Legal experts say the charges alleging the mishandling of classified documents could be the most straightforward case but just like before, most of his top 2024 rivals are cornered into defending the former president, who remains popular among the GOP base.

"The weaponization of federal law enforcement represents a mortal threat to a free society. We have for years witnessed an uneven application of the law depending upon political affiliation," Florida Gov. Ron DeSantis, who is Trump's chief rival, said in a tweet Thursday.

Candidates further down in the polls, however, argue Trump's multiple courtroom dramas are a distraction, and should be a disqualification in him being the GOP's top choice for 2024.

"While Donald Trump is entitled to the presumption of innocence, the ongoing criminal proceedings will be a major distraction," said former Arkansas Gov. Asa Hutchinson. "This reaffirms the need for Donald Trump to respect the office and end his campaign."

Can anyone else win the 2024 GOP primary?

Former Vice President Mike Pence claps after Second Lady Karen Pence finishes her remarks during a campaign announcement rally at the FFA Enrichment Center on the DMACC campus on Wednesday, June 7, 2023, in Ankeny, Iowa.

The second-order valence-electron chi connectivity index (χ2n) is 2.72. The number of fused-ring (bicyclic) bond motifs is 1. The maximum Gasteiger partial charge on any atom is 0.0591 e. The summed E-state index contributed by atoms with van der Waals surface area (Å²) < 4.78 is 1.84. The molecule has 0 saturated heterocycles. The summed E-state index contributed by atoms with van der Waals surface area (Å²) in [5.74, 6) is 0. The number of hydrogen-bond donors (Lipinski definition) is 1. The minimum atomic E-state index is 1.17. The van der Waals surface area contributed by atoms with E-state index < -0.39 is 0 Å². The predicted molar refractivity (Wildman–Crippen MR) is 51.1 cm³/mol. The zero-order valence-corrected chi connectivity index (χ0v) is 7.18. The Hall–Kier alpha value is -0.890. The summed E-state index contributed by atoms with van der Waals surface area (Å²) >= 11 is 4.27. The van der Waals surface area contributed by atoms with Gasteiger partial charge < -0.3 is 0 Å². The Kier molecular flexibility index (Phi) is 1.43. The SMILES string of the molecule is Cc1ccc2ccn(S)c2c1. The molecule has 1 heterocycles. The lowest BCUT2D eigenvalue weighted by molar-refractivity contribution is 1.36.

Coupled with this new federal indictment, the 2024 campaign saw heavy-hitters such as Pence and Christie coming into the race, bringing the number of Trump challengers to nearly a dozen.

With the Republican field mostly set, what remains foggy is which of these contenders is best positioned to take down the bombastic former president, who has kept a decisive lead in every major poll.

The challengers have varying styles and strategies with some mimicking Trump, some sharpening their attacks and others looking to fly above the circus with a more optimistic outlook.

Election: DeSantis or bust: Who is best to take down Trump in 2024?

Maybe Trump's legal woes will be his most formidable foe, but GOP observers say it is going to be impossible for others to avoid an eventual confrontation with the front-runner.

"To be successful, a non-Trump candidate will need to confront him and speak to the concerns of voters who are drawn to Trump but also be easily distinguishable from him on morals, ethics, behavior and comportment," Republican strategist Liz Mair told USA TODAY.

Cornel West running to the Democrat's left

Professor of Philosophy and Christian Practice at the Union Theological Seminary Cornel West speaks during a press conference calling for Congress and the US Department of Justice to launch a federal investigation into the hiring and promoting practices of United Airlines at The National Press Club September 15, 2016 in Washington, D.C.

Philosopher Cornel West is looking to "reintroduce America to the best of itself" through a Hail Mary presidential bid that is quickly being denounced by some progressive writers.

The author came out swinging at Republicans and Democrats, saying in his announcement video “neither political party wants to tell the truth” about many U.S. institutions, such as tech giants and the Defense Department.

West has long had a beef with the Democrats, who he challenges aren't progressive enough, and has often supported more progressive candidates in primaries or backed left-leaning outsiders, such as Jill Stein, during the 2016 contest.